N e w s
The week of February 19th began on Sunday with a sunny and unseasonably warm day. The temperatures rose into the mid 50's exceeding the forecast of mid 40's. By Monday the temperatures had dropped a little with highs reaching the low to mid 40's in places. The skies were blue without any clouds and the sun was shining brightly. On Tuesday the highs will be in the low 40's with some sun giving way to clouds in the afternoon. On Wednesday the clouds will move out and the highs will reach 50. By Thursday the temperatures will rise into the low 60's but the day will be cloudy. A little rain will move in by Friday with cloudy skies and temperatures in the high 50's. The rain may continue on Saturday with highs again reaching the mid 50's. When the weather conditions are constantly changing, be sure you are dressed appropriately in clothing which will wick away moisture to keep you from developing a chill in colder temperatures. Clothes that have pit zips are great and layering with non-cotton materials are a must for the varying temperatures. Keeping hydrated in cooler weather can sometimes be tricky as you do not feel as thirsty but hydrating properly will allow you to hike longer and in greater comfort. It is also time to start bringing along the spikes or crampons since the melting and refreezing can cause spectacular areas of ice on the trails. Snowshoes will be useful especially at higher elevations where snow has accumulated to greater depths and melts more slowly. Be sure to carry water with you as local water sources can be unreliable and may be contaminated. Once you are thirsty, you are already dehydrated! Remember, the weather forecast is only a prediction and always contains percentages. Be prepared and have a plan for the most likely and least likely forecast! Are you prepared to stay out overnight on a trail? Conditions in the morning can change drastically by afternoon. Conditions at the trailhead do not always reflect the conditions on the peaks! Variable trail and weather conditions are a hallmark of these mountains. BE CAREFUL AND BE PREPARED!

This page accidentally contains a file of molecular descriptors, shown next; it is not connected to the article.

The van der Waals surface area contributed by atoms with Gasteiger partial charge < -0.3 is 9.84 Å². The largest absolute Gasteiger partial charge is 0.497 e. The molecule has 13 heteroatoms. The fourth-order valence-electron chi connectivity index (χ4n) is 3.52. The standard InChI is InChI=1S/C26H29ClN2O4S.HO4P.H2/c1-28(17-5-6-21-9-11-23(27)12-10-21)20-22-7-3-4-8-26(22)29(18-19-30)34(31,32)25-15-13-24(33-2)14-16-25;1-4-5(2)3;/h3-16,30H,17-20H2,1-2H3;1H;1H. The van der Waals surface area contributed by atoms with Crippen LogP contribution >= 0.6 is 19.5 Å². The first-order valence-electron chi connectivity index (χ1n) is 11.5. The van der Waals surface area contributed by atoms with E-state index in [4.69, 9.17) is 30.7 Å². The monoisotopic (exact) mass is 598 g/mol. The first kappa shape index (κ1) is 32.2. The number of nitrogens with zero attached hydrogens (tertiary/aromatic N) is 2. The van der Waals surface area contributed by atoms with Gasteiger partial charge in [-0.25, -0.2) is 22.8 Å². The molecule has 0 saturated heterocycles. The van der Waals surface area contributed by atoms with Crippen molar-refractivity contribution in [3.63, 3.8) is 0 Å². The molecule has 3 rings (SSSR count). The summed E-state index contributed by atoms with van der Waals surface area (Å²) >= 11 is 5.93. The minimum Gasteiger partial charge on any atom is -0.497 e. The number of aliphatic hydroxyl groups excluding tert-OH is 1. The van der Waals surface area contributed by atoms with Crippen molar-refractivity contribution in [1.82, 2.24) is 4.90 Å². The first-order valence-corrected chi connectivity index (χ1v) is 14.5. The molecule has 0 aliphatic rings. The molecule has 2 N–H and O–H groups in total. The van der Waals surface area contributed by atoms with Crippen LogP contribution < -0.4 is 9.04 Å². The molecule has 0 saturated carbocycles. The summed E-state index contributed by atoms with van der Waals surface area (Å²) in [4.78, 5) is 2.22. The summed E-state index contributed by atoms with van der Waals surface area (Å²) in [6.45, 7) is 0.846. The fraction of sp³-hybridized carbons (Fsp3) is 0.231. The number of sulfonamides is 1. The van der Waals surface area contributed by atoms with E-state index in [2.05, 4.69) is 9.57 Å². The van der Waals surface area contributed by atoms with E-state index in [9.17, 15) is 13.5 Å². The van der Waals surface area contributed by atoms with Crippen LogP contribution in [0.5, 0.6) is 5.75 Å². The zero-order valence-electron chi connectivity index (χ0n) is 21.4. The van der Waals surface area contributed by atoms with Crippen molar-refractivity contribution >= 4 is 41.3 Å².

Monday: January 2nd: Loggers Loop Loop
I take hundreds and sometimes thousands of pictures each year. It is hard for me to "throw out" pictures so most of them end up in my online albums. Some of these pictures are better than others and I am trying to be more selective. For the past four years I have looked at ALL of the pictures for the year and selected some to publish in print. Various websites such as Winkflash, Blurb and Zazzle provide this service. I always wait until there is a sale of 50% off or more! Below are links to the PDF copies of these books.
Sullivan County and the areas bordering it have many different trails for visitors to hike. Some trail are hiking trails that can be difficult for beginners. Over trails can be found in local parks and offer a much more relaxed experience. There area also some rail trails for walkers to explore. I have created a website called Sullivan County Hiker to highlight some of the trails available. The site has a list of all the trails on the home page. There are also pictures of different areas. In each area there are:
- Trail descriptions for an easy, moderate and difficult hikes
- Trail maps for the area
- Distances for the hikes
- Latitude and longitude for each trailhead and parking area
- The reason the hike was given its difficulty rating
I often use Silky saws to clear blowdowns from trails and they work very well. Recently I have been trying out various premium axes to see how well they perform in removing some larger blowdowns. I have concentrated mostly on higher end premium axes both those made in America and those produced abroad in Sweden, Germany. Austria, New Zealand and Latvia. These axes when used properly are a good choice for felling and sectioning most large blowdowns and some smaller ones.
It is time again to think about carrying traction devices! Not all traction devices are created equal under all conditions. Some are better on snow while others excel in icy conditions. Even on ice different traction devices will operate differently depending on the amount of ice. CAUTION: The Yak Xtremes are NOT appropriate for hiking unless it is on ice on flat terrain. There are at least two design flaws which make the these devices fail in actual hiking conditions. Do NOT depend on these devices! Click here for a complete explanation.
- Instep crampons
- Full crampons
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